Muslim woman forced to leave US mall over headscarf

A Muslim woman says her civil rights were violated when a security guard forced her to leave a shopping mall when she did not accept to take her religious headscarf off.

Muslim woman forced to leave US mall over headscarf

The Council on American-Islamic Relations, a Washington, D.C.-based Muslim civil liberties group, made the incident public on Friday. The group has asked the FBI and Louisiana officials to investigate the Feb. 22 incident. The woman and her family, U.S. citizens of Palestinian heritage, are considering legal action.

The incident involves Muntaha Sarsour, 54, and her daughter-in-law, Sajedeh Judeh, 23. The two women had just bought Chick-Fil-A take-out at the mall food court when an Oakwood Shopping Center security guard allegedly stopped Sarsour and told her to remove her headscarf. The mall is in Gretna, a culturally diverse suburb of New Orleans.

"He told her she had two options: Either she take off her headscarf or leave the mall," said Judeh, speaking on behalf of her mother-in-law, who does not speak English well.

Judeh said she then confronted the guard and told him that a Muslim in a headscarf "shouldn't be new to you."

When the guard did not answer, Judeh said, "I then told him that was the most ignorant thing I had heard and he said the way I was acting ignorant."

The mall's senior general manager, Lynn Walters, said steps are being made to make sure "this type of occurrence never happens again."

"That action goes against everything we believe in and who we are," Walters said. The mall is run by General Growth Properties Inc., one of the nation's largest shopping mall developers.

The FBI is looking into the incident, said FBI spokeswoman Sheila Thorne.

The security guard was hired and trained by AlliedBarton Security Services, a national powerhouse in the private security business, Walters said.

"Once our personnel were told that the woman's head covering was part of her religious attire, our officers apologized for the misunderstanding and took no further action," said Alan L. Stein, v ice president of AlliedBarton Security Services, in a statement issued late Friday.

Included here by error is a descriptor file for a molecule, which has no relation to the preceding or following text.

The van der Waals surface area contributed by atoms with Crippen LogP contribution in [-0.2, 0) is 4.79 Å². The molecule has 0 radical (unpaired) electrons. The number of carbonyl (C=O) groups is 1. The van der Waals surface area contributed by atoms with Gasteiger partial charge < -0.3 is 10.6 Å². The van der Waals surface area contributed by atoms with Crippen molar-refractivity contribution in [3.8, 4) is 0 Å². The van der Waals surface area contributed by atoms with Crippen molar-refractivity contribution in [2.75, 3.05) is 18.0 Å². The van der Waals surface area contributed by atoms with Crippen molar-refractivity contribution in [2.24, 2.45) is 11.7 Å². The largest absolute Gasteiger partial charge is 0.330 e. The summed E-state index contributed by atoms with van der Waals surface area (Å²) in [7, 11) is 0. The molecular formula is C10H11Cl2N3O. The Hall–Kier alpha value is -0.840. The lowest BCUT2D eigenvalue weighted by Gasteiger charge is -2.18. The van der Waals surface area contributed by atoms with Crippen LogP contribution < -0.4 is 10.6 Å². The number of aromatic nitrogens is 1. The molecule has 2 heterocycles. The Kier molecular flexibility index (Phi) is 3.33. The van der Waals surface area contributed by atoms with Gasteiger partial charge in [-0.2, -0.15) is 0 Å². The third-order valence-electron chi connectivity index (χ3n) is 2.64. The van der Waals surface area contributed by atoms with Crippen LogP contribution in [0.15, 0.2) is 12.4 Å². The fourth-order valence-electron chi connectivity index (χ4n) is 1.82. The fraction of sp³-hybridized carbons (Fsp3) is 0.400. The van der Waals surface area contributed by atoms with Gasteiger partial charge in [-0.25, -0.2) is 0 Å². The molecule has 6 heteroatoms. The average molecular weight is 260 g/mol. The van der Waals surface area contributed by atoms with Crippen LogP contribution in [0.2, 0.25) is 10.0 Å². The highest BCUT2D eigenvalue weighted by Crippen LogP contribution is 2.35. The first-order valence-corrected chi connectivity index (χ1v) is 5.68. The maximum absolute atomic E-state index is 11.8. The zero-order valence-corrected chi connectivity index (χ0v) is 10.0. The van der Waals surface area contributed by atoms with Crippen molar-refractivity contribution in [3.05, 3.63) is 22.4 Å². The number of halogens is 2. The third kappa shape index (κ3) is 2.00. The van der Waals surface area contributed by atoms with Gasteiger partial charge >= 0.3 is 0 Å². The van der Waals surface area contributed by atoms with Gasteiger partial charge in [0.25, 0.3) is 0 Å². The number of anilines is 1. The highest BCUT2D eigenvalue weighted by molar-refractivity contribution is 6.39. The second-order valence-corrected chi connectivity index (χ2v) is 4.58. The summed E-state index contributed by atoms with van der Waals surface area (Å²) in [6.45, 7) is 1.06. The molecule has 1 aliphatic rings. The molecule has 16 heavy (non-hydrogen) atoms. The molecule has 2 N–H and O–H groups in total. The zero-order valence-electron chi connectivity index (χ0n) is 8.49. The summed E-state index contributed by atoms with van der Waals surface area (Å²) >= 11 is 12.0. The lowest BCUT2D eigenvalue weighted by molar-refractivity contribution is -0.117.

Ibrahim Hooper, a Council on American-Islamic Relations spokesman, said the case opened unprecedented legal questions about hijabs, Muslim woman's head covering.

In the past, he said, Muslim women have challenged orders to remove their hijabs by employers and upon being photographed for driver's licenses.

"This is the first time I've seen something this egregious," Hooper said. "This was not only humiliating, there may have been criminal, civil rights violations in this incident."

After the guard stopped Sarsour, he escorted she and Judeh -- against their protests -- through the mall and called for backup, Judeh said.

"Two other security guards approached, one may have been the head of security," Judeh said. After learning what had transpired, the apparent-supervisor "told the other guy you can't do that," Judeh said.

But, she added, the supervisor "didn't do much. He kind of said, 'I'm sorry."'

"The customer was not escorted from the mall, but rather apparently chose to leave on her own accord," Stein said in the security company's statement. "Our company's training includes sensitivity training for our officers, and we do not condone actions that offend people for their religious beliefs."

Mazin Sarsour, the son and wife of the women, said the incident was embarrassing and inexcusable.

"I've been going there (to the mall) all my life and it's common to see Middle-Eastern women in headscarves. You go there on a Saturday afternoon, it's normal," Mazin Sarsour said. "It's really unbelievable."

Agencies

Last Mod: 02 Mart 2008, 17:38
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